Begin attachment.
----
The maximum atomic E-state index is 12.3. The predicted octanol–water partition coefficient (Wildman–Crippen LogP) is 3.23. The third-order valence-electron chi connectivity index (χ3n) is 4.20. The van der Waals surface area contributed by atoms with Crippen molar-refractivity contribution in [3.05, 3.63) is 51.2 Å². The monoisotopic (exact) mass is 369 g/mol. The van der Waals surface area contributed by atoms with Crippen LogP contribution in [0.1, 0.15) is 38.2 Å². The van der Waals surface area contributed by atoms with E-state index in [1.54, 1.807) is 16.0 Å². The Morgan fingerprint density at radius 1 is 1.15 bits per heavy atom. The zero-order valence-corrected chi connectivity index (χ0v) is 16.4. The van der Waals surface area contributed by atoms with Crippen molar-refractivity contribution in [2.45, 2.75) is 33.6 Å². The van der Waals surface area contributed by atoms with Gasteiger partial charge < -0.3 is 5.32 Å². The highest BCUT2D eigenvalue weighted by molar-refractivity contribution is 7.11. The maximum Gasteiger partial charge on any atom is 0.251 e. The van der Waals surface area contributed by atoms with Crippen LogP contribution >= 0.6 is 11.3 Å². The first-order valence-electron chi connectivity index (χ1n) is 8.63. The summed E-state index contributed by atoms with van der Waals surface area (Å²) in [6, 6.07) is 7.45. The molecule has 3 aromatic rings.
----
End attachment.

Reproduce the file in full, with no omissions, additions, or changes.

The maximum atomic E-state index is 12.3. The predicted octanol–water partition coefficient (Wildman–Crippen LogP) is 3.23. The third-order valence-electron chi connectivity index (χ3n) is 4.20. The van der Waals surface area contributed by atoms with Crippen molar-refractivity contribution in [3.05, 3.63) is 51.2 Å². The monoisotopic (exact) mass is 369 g/mol. The van der Waals surface area contributed by atoms with Crippen LogP contribution in [0.1, 0.15) is 38.2 Å². The van der Waals surface area contributed by atoms with E-state index in [1.54, 1.807) is 16.0 Å². The Morgan fingerprint density at radius 1 is 1.15 bits per heavy atom. The zero-order valence-corrected chi connectivity index (χ0v) is 16.4. The van der Waals surface area contributed by atoms with Crippen molar-refractivity contribution in [2.45, 2.75) is 33.6 Å². The van der Waals surface area contributed by atoms with Gasteiger partial charge < -0.3 is 5.32 Å². The highest BCUT2D eigenvalue weighted by molar-refractivity contribution is 7.11. The maximum Gasteiger partial charge on any atom is 0.251 e. The van der Waals surface area contributed by atoms with Crippen LogP contribution >= 0.6 is 11.3 Å². The first-order valence-electron chi connectivity index (χ1n) is 8.63. The summed E-state index contributed by atoms with van der Waals surface area (Å²) in [6, 6.07) is 7.45. The molecule has 3 aromatic rings.